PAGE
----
With traditional venture capital firms shying away from investments that traditionally sustained the early stages in drug discovery among biotechnology start-up firms, “venture philanthropists” have quietly stepped up to fill the gap, according to an article scheduled for the May 2 issue of Chemical & Engineering News (C&EN) ACS’ weekly newsmagazine.
In the article, C&EN associate editor Lisa Jarvis describes how venture capital firms have shifted away from investment in early-stage drug development, which provides “seed money” for start-up firms to begin work on promising new drugs. Those firms now are putting cash into the later stages of drug development and commercialization, where risks are smaller and marketable products are more likely to result.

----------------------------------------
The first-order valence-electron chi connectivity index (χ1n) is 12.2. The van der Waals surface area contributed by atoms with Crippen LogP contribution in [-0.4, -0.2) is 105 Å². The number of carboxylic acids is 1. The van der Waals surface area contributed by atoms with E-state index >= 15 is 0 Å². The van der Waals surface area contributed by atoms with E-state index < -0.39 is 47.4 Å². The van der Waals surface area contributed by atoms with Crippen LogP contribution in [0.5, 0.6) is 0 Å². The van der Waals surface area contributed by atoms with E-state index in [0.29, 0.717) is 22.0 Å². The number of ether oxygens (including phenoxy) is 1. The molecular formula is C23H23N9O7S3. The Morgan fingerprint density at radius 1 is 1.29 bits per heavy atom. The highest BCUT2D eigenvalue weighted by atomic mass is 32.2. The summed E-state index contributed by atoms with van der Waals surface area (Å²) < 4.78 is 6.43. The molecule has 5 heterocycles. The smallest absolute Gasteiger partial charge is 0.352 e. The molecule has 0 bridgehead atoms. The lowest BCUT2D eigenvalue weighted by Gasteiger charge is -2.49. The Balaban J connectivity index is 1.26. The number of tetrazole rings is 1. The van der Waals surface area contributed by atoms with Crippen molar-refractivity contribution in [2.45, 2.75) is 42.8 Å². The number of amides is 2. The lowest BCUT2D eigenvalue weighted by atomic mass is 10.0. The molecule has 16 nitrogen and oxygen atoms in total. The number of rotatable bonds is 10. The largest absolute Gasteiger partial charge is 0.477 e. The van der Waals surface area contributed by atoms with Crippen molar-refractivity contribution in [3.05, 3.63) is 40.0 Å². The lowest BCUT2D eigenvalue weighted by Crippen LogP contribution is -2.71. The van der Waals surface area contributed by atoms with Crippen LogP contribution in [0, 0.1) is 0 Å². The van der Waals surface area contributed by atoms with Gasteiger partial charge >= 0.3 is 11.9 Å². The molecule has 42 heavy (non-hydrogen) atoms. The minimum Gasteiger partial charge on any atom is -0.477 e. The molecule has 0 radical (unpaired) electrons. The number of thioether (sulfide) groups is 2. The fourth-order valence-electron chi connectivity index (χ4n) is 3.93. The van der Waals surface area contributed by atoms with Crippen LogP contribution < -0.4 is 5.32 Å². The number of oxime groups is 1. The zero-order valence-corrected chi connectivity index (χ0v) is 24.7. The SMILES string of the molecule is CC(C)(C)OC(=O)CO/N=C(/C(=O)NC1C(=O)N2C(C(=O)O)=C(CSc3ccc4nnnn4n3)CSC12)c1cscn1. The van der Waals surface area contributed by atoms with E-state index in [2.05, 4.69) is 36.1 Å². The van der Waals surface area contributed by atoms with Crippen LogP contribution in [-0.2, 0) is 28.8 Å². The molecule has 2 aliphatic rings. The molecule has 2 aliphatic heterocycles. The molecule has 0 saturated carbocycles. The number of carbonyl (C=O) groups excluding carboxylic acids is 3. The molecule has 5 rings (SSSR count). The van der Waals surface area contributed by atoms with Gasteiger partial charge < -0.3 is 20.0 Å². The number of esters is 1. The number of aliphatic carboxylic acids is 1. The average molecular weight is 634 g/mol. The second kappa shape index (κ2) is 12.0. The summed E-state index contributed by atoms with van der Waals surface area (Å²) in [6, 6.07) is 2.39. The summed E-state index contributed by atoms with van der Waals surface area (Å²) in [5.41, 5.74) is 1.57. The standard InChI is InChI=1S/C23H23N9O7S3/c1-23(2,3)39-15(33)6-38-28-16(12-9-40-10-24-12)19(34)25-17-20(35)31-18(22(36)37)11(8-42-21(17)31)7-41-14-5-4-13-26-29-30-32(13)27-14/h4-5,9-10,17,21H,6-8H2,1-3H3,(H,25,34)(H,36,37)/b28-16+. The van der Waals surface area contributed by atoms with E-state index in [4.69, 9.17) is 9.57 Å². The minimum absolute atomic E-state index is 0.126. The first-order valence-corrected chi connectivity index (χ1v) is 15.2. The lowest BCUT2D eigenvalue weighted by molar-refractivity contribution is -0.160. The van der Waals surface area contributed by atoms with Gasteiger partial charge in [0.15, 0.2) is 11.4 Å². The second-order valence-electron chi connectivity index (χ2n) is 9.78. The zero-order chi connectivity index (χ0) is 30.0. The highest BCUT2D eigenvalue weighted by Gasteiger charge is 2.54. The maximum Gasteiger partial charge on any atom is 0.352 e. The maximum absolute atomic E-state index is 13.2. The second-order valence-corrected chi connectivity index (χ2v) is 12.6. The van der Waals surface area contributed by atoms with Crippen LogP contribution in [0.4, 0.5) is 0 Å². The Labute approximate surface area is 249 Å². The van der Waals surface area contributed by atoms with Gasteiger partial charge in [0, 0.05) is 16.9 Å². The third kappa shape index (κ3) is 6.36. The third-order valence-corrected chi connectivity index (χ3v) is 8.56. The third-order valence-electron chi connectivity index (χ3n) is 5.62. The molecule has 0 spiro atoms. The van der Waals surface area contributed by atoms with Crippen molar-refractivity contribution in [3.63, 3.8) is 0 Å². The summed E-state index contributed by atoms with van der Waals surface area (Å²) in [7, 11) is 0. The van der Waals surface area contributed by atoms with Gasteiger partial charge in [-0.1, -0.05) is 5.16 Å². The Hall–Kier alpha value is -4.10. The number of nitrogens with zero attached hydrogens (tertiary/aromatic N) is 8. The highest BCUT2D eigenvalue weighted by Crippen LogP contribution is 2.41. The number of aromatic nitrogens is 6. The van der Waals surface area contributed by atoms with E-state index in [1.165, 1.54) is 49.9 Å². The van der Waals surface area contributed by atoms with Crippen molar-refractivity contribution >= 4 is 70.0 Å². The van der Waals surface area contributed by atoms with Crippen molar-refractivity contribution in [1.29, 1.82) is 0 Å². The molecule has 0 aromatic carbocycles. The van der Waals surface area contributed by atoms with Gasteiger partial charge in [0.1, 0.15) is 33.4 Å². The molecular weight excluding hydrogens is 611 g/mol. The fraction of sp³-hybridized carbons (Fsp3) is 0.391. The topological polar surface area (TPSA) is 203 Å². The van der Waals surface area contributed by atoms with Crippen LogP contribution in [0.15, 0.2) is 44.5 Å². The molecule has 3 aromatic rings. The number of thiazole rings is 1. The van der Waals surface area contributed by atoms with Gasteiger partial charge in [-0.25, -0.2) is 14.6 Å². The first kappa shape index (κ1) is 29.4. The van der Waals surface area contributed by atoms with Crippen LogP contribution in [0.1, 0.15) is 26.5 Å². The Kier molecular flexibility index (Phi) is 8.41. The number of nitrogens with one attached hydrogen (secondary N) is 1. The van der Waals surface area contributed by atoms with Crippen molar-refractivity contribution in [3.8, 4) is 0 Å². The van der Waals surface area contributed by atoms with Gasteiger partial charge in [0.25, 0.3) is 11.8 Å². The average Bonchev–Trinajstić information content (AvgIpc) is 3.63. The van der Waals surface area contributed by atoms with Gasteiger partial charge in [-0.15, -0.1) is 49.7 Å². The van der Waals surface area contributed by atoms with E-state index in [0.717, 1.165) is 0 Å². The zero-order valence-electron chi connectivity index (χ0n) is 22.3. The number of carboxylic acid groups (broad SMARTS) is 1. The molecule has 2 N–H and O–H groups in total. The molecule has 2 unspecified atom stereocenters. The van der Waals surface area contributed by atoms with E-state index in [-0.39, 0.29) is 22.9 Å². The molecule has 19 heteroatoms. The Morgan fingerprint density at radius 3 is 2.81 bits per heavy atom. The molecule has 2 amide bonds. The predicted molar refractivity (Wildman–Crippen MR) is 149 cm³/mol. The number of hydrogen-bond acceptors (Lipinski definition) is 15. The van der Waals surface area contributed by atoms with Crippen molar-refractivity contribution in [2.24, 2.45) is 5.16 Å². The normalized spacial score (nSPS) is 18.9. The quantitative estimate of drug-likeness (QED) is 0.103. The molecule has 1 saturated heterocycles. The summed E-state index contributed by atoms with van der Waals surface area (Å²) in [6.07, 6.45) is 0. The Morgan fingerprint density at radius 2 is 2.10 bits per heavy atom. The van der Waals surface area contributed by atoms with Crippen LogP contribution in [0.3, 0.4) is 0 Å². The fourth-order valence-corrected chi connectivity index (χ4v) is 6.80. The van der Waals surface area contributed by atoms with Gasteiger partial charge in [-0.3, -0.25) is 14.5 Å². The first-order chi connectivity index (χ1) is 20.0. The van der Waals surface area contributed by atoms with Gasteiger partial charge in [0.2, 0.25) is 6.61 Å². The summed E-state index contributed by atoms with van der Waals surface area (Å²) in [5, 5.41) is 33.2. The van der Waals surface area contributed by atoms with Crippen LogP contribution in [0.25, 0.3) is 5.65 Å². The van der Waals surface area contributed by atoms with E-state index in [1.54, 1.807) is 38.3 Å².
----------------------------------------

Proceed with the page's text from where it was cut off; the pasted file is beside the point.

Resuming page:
The shift in priorities has resulted in emergence of the venture philanthropy movement,in which non-profit organizations, such as the Cystic Fibrosis Foundation, have become an important source of money for early-stage drug discovery. At that stage, academic scientists, entrepreneurs and start-up companies are seeking money for research to validate ideas for new drugs. Jarvis surveys the venture philanthropy landscape, and explains how disease advocacy groups have become major players in the for-profit world of biotech startups.